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Mandible morphology, dental microwear, and diet of the extinct giant rats Canariomys (Rodentia: Murinae) of the Canary Islands (Spain)

Authors

  • CYRIL FIRMAT,

    Corresponding author
    1. UMR-CNRS 5561, Biogéosciences, Université de Bourgogne, 6 Boulevard Gabriel, F-21000 Dijon, France
    2. Institut des Sciences de l'Evolution, UMR-CNRS 5554, cc 064, Université Montpellier II, Place Eugène Bataillon, F-34095 Montpellier Cedex 05, France
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  • HELDER GOMES RODRIGUES,

    1. Institut des Sciences de l'Evolution, UMR-CNRS 5554, cc 064, Université Montpellier II, Place Eugène Bataillon, F-34095 Montpellier Cedex 05, France
    2. Team ‘Evo-Devo of Vertebrate Dentition’, Institut de Génomique Fonctionnelle de Lyon, Université de Lyon, UMR 5242 CNRS INRA UCBL ENS, Ecole Normale Supérieure de Lyon, 46 Allée d'Italie, 69364 Lyon Cedex 07, France
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  • SABRINA RENAUD,

    1. Paleoenvironnements et Paléobiosphère, UMR 5125 CNRS, Université Lyon 1, Bât. Géode, 2 rue Dubois, Campus de la Doua, 69622 Villeurbanne, France
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  • JULIEN CLAUDE,

    1. Institut des Sciences de l'Evolution, UMR-CNRS 5554, cc 064, Université Montpellier II, Place Eugène Bataillon, F-34095 Montpellier Cedex 05, France
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  • RAINER HUTTERER,

    1. Zoologisches Forschungsmuseum Alexander Koenig, Section of Mammals, Adenauerallee 160, 53113 Bonn, Germany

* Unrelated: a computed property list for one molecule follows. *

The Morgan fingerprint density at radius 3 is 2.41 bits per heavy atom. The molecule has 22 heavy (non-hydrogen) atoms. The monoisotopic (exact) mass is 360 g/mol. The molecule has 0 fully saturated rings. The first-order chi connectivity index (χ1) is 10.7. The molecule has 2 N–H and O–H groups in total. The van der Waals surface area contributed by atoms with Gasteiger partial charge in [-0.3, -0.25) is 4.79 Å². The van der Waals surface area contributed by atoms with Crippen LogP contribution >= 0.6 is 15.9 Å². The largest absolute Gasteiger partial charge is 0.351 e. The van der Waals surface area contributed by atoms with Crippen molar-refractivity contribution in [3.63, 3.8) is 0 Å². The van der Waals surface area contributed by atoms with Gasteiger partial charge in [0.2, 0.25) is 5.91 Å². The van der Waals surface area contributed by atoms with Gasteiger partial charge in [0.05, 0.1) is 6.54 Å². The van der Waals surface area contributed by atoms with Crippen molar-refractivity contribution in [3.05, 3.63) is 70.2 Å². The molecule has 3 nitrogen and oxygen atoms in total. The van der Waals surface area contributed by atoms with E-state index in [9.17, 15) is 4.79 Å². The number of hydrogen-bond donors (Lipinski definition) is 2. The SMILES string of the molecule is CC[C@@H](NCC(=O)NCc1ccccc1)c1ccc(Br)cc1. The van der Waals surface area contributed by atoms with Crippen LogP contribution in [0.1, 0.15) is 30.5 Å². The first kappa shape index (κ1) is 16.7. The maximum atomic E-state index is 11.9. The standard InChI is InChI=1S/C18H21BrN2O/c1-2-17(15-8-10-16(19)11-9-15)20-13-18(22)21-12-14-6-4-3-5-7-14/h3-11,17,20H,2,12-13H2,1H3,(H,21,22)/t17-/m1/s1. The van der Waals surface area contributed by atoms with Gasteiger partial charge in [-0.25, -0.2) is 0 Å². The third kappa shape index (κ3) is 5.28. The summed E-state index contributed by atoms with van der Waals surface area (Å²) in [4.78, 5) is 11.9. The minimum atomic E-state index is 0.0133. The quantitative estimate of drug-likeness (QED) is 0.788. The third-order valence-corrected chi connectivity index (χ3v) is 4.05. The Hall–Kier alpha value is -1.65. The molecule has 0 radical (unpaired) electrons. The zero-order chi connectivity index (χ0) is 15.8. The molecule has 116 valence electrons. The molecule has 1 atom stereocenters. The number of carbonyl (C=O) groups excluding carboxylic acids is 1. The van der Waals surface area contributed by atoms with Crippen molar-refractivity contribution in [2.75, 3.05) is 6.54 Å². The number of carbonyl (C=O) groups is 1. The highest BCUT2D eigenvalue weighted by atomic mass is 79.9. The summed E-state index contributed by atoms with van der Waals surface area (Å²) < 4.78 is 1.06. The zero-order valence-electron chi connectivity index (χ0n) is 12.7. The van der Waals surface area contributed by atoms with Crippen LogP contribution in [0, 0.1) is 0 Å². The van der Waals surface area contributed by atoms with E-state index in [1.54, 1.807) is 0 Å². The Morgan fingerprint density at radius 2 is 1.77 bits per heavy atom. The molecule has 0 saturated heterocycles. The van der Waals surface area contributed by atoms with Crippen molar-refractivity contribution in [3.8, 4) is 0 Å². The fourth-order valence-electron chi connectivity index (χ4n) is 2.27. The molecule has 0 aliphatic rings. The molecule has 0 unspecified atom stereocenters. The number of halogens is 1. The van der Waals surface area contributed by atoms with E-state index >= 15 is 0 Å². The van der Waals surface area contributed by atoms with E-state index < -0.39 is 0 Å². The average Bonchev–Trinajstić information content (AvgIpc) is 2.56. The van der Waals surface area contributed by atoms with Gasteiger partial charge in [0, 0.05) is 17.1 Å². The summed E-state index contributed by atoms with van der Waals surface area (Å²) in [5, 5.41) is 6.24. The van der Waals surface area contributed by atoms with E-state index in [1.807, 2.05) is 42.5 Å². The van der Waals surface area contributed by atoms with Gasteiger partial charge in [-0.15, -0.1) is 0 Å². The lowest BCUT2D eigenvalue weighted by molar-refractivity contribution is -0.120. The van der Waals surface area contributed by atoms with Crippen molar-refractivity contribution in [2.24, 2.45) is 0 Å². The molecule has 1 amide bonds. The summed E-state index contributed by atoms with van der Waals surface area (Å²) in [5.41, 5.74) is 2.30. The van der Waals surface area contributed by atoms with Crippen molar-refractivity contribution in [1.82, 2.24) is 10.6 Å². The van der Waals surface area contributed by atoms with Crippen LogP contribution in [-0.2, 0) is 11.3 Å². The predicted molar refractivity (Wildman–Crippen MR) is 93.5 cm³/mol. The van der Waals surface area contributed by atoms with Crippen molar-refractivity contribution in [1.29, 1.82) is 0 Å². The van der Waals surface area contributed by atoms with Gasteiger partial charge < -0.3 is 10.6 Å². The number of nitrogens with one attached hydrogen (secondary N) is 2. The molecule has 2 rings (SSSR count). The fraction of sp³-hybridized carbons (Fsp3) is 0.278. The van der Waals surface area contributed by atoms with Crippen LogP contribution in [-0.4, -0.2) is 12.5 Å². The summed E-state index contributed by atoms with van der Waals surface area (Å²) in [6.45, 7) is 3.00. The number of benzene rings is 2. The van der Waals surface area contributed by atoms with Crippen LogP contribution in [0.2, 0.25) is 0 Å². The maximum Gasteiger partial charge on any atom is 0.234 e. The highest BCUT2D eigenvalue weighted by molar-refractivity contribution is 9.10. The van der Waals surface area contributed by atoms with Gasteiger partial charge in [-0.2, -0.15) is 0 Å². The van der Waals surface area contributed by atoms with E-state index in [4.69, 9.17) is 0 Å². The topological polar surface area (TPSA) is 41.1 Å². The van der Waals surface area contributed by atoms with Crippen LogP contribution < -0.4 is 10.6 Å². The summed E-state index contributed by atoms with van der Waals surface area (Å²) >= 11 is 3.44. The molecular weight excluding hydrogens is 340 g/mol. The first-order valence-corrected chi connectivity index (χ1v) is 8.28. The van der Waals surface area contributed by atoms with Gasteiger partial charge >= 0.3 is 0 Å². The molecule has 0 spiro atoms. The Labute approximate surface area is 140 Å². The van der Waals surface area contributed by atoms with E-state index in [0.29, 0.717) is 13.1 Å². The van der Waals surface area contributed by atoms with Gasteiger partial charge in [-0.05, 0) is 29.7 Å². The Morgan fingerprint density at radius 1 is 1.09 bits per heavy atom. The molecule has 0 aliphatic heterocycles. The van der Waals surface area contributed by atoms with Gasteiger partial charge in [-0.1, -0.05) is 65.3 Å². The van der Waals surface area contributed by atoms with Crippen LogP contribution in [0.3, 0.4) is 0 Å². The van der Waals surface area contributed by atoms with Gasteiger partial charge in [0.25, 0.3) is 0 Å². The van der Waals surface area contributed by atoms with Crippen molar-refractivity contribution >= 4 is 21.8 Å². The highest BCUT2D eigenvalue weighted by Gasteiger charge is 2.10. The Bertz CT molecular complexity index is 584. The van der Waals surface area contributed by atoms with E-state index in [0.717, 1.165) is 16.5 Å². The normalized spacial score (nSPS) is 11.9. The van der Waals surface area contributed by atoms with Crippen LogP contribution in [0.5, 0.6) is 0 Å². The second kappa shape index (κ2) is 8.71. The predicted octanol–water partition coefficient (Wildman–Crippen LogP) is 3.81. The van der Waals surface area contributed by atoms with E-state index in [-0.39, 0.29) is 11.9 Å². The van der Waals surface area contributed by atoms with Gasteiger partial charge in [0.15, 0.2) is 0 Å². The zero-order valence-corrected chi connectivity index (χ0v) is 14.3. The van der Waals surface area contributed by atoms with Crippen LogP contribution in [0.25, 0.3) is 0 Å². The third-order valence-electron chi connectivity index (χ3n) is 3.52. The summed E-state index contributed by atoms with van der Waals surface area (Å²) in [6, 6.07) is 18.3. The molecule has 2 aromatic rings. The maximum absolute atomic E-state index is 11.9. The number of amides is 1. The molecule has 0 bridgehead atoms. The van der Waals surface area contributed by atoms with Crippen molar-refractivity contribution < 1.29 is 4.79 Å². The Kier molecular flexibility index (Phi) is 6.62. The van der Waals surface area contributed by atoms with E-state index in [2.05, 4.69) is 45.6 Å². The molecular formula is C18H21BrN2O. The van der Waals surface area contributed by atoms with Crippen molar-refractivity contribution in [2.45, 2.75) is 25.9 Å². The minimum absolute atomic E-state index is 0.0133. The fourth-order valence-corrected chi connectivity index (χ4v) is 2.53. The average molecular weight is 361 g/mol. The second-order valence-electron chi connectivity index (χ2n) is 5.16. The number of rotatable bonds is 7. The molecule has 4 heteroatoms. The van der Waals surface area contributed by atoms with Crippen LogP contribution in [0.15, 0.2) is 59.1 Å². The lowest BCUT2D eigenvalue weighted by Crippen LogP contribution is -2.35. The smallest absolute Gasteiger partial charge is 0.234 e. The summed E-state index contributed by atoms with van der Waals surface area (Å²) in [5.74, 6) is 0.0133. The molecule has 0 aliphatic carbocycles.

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  • FRANCISCO GARCIA-TALAVERA,

    1. Museo de la Naturaleza y el Hombre, Calle Fuente Morales s/n, 38003 Santa Cruz de Tenerife, Spain
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  • JACQUES MICHAUX

    1. Laboratoire de Paléontologie EPHE and Institut des Sciences de l'Evolution, UMR-CNRS 5554, cc 064, Université Montpellier II, Place Eugène Bataillon, F-34095 Montpellier Cedex 05, France
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E-mail: cyril.firmat@u-bourgogne.fr

Abstract

An ecomorphological approach of mandible shape through Fourier analyses combined with a paleodietary analysis of dental microwear patterns is used to reconstruct the diet of the extinct endemic Canariomys bravoi Crusafont, Pairó & Petter, 1964 and Canariomys tamarani López-Martínez & López-Jurado, 1987. These two large rodents, respectively, lived on Tenerife and Gran Canaria, the central islands of the Canarian Archipelago. Mandible shape and dental microwear respectively inform us on the volume of vegetal matter and on the presence of grass in the diet. Both Canariomys, which are of similar size, possess relatively similar mandible outlines and microwear patterns. For each species, a diet based on plant materials except grass is the most likely. Such results chime with the similar environments offered by the islands in which the species lived. On the contrary, molar morphology suggests different feeding habits of the two Canariomys. Thus, this suggests a case of mosaic evolution between teeth and mandibles, as well as the likely sensitivity of mandible shape to a combination of ecological and allometric factors. These new data obtained from the fossil record underline the propensity of island endemic mammals to yield surprising examples of phenotypic evolution. © 2010 The Linnean Society of London, Biological Journal of the Linnean Society, 2010, 101, 28–40.

Ancillary